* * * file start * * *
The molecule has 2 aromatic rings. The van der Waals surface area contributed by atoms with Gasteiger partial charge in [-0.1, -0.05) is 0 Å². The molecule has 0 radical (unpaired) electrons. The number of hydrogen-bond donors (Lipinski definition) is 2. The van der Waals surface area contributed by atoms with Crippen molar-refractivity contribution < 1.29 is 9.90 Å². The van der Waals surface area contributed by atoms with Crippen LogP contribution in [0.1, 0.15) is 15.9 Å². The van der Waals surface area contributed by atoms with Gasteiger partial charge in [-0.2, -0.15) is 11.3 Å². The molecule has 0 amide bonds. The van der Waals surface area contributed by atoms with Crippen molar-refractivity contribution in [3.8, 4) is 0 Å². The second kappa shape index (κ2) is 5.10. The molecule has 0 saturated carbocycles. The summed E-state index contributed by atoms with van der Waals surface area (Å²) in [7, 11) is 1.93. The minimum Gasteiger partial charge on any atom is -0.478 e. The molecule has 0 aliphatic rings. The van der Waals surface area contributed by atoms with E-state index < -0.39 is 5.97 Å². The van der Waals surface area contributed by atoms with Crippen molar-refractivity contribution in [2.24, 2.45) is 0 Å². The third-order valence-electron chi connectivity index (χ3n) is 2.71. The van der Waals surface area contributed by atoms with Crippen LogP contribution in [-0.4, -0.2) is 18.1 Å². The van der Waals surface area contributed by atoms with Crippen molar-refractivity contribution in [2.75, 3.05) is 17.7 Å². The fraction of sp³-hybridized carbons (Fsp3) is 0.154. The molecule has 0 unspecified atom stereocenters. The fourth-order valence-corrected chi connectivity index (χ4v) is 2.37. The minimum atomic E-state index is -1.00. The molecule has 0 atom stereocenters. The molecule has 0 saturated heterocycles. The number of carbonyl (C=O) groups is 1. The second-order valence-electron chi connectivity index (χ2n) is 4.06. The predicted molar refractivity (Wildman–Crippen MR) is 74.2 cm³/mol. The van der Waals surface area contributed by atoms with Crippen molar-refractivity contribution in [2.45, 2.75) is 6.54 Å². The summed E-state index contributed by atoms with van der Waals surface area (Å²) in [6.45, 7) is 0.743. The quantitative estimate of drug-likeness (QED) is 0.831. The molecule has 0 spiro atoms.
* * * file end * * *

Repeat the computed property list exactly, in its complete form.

The molecule has 2 aromatic rings. The van der Waals surface area contributed by atoms with Gasteiger partial charge in [-0.1, -0.05) is 0 Å². The molecule has 0 radical (unpaired) electrons. The number of hydrogen-bond donors (Lipinski definition) is 2. The van der Waals surface area contributed by atoms with Crippen molar-refractivity contribution < 1.29 is 9.90 Å². The van der Waals surface area contributed by atoms with Crippen LogP contribution in [0.1, 0.15) is 15.9 Å². The van der Waals surface area contributed by atoms with Gasteiger partial charge in [-0.2, -0.15) is 11.3 Å². The molecule has 0 amide bonds. The van der Waals surface area contributed by atoms with Crippen molar-refractivity contribution in [3.8, 4) is 0 Å². The second kappa shape index (κ2) is 5.10. The molecule has 0 saturated carbocycles. The summed E-state index contributed by atoms with van der Waals surface area (Å²) in [7, 11) is 1.93. The minimum Gasteiger partial charge on any atom is -0.478 e. The molecule has 0 aliphatic rings. The van der Waals surface area contributed by atoms with E-state index < -0.39 is 5.97 Å². The van der Waals surface area contributed by atoms with Crippen molar-refractivity contribution in [2.24, 2.45) is 0 Å². The third-order valence-electron chi connectivity index (χ3n) is 2.71. The van der Waals surface area contributed by atoms with Crippen LogP contribution in [-0.4, -0.2) is 18.1 Å². The van der Waals surface area contributed by atoms with Crippen molar-refractivity contribution in [2.75, 3.05) is 17.7 Å². The fraction of sp³-hybridized carbons (Fsp3) is 0.154. The molecule has 0 unspecified atom stereocenters. The fourth-order valence-corrected chi connectivity index (χ4v) is 2.37. The minimum atomic E-state index is -1.00. The molecule has 0 atom stereocenters. The molecule has 0 saturated heterocycles. The number of carbonyl (C=O) groups is 1. The second-order valence-electron chi connectivity index (χ2n) is 4.06. The predicted molar refractivity (Wildman–Crippen MR) is 74.2 cm³/mol. The van der Waals surface area contributed by atoms with Crippen molar-refractivity contribution in [2.45, 2.75) is 6.54 Å². The summed E-state index contributed by atoms with van der Waals surface area (Å²) in [6.45, 7) is 0.743. The quantitative estimate of drug-likeness (QED) is 0.831. The molecule has 0 spiro atoms.